The Nation’s Pulse: The Texas Medical Center's Consumer Survey
The annual survey provides insight into the public’s attitudes about hot-button health policy issues.
This is an archived page highlighting results of the 2017 survey. The 2018 survey results are available here.
About the 2017 Survey
The 2017 web-based survey polls more than 9,000 residents across 15 states: Arizona, California, Florida, Georgia, Illinois, Indiana, Michigan, New Jersey, New York, North Carolina, Ohio, Pennsylvania, Tennessee, Texas and Washington. The states were selected based on their political breadth in order to ensure they give the Health Policy Institute insights into the views of a broad cross section of Americans. Additionally, for the first time, this year we fielded a separate survey of physicians that asks them about their views of the health care system.
Since its launch in 2015, the TMC Consumer Health Report has yielded surprising results that highlight changing perspectives on some of the most pressing health issues affecting the American public. Through this annual survey, the TMC Health Policy Institute aims to continue shedding light on how the views of everyday citizens could shape health policy decisions of the future.
- Americans are virtually unanimous: they value health insurance
- At a time when federal lawmakers are debating the future of health care, the survey found that 98 percent of consumers surveyed consider health insurance important to them and their families. That figure was virtually unchanged across red, blue and swing states. The findings suggest Americans are more united on the issue than federal policymakers might realize.
- Half the country makes sacrifices to pay for health care
- The survey examines the question of affordability in several ways, but one figure stands out in particular: 49 percent of consumers surveyed must cut other expenses to pay for health care. Consumers said they cut back on savings, as well as spending on food and clothes, to pay for their health expenses. Health care isn’t just a health issue; it’s an economic issue.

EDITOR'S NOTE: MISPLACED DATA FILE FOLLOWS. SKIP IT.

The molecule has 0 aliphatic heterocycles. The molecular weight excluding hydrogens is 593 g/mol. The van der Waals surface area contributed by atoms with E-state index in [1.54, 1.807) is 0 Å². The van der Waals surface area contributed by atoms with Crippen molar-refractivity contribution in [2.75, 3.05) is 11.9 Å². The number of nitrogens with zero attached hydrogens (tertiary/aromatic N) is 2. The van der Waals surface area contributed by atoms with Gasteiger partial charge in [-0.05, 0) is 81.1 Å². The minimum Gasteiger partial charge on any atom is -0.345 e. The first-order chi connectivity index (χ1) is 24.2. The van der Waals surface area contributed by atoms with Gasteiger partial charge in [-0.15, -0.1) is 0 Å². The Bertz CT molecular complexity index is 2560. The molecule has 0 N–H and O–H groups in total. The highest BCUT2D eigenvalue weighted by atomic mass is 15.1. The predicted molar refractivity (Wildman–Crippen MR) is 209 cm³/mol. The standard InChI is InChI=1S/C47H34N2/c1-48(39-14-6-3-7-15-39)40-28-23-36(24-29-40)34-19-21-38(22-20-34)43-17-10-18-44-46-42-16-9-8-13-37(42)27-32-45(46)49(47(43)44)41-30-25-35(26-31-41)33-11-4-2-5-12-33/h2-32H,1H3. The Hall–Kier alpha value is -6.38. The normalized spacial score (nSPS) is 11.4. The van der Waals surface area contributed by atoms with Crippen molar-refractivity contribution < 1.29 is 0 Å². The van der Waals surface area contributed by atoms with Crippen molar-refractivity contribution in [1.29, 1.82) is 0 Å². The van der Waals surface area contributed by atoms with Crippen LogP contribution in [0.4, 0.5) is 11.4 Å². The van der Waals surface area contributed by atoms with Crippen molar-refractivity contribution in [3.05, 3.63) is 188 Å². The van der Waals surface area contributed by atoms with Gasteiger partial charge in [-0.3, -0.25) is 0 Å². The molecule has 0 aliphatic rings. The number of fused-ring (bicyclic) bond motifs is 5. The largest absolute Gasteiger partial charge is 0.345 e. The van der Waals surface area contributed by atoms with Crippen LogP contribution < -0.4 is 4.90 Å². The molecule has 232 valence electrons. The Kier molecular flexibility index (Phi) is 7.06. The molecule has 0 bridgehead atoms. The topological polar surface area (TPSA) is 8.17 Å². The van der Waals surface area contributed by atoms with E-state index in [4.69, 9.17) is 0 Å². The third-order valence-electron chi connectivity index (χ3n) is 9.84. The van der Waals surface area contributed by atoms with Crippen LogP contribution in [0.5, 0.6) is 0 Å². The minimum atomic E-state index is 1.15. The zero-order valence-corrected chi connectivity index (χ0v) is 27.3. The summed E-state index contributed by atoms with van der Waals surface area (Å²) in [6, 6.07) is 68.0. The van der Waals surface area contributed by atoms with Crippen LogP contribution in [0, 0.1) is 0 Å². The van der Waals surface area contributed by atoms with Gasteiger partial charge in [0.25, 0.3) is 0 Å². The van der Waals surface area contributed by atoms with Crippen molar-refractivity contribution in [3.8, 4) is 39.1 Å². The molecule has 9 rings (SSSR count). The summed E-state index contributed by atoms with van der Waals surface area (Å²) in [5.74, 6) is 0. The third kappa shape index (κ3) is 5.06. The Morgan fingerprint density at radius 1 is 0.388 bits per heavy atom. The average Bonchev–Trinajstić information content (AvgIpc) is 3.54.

- Consumers and lawmakers don’t see eye to eye on “affordability”
- Most uninsured respondents say they can only afford spending 2 percent of their income on health care. Why is this figure significant? The Affordable Care Act’s individual mandate requires people to obtain health insurance or pay a penalty. Those who lack access to “affordable” coverage are exempt from that penalty. But under ACA, coverage is considered “affordable” if it doesn’t exceed 8.2 percent of income. This suggests the public’s view of what’s affordable is vastly different from lawmakers’ view of affordability.
- Physicians and consumers are united in identifying causes of – and solutions to – rising health care costs
- Forty-seven percent of physicians surveyed blamed insurance companies for rising health care costs, compared to 28 percent of consumers. Meanwhile, 19 percent of physicians and 30 percent of consumers blamed drug and device manufactures for rising costs. However, relatively few respondents from both categories blamed hospitals or physicians.
- Both groups agreed that the most effective ways to reduce health care costs are to increases costs for those with unhealthy habits – such as people who smoke or are obese – and to make affordable, catastrophic health care plans available to consumers.
- Paying doctors salaries, instead of fee-for-service, could reduce health care costs
- It is estimated that nearly $200 billion per year is spent on overtreatment, or care that can’t possibly help patients. If more doctors were paid with salaries, instead of paid based on the volume of care they provide, research suggests they’d order fewer tests and procedures, reducing costs.
- The survey indicates doctors would actually support this solution, with 69 percent of physicians preferring to be compensated via a straight salary, or a salary with relatively small incentives.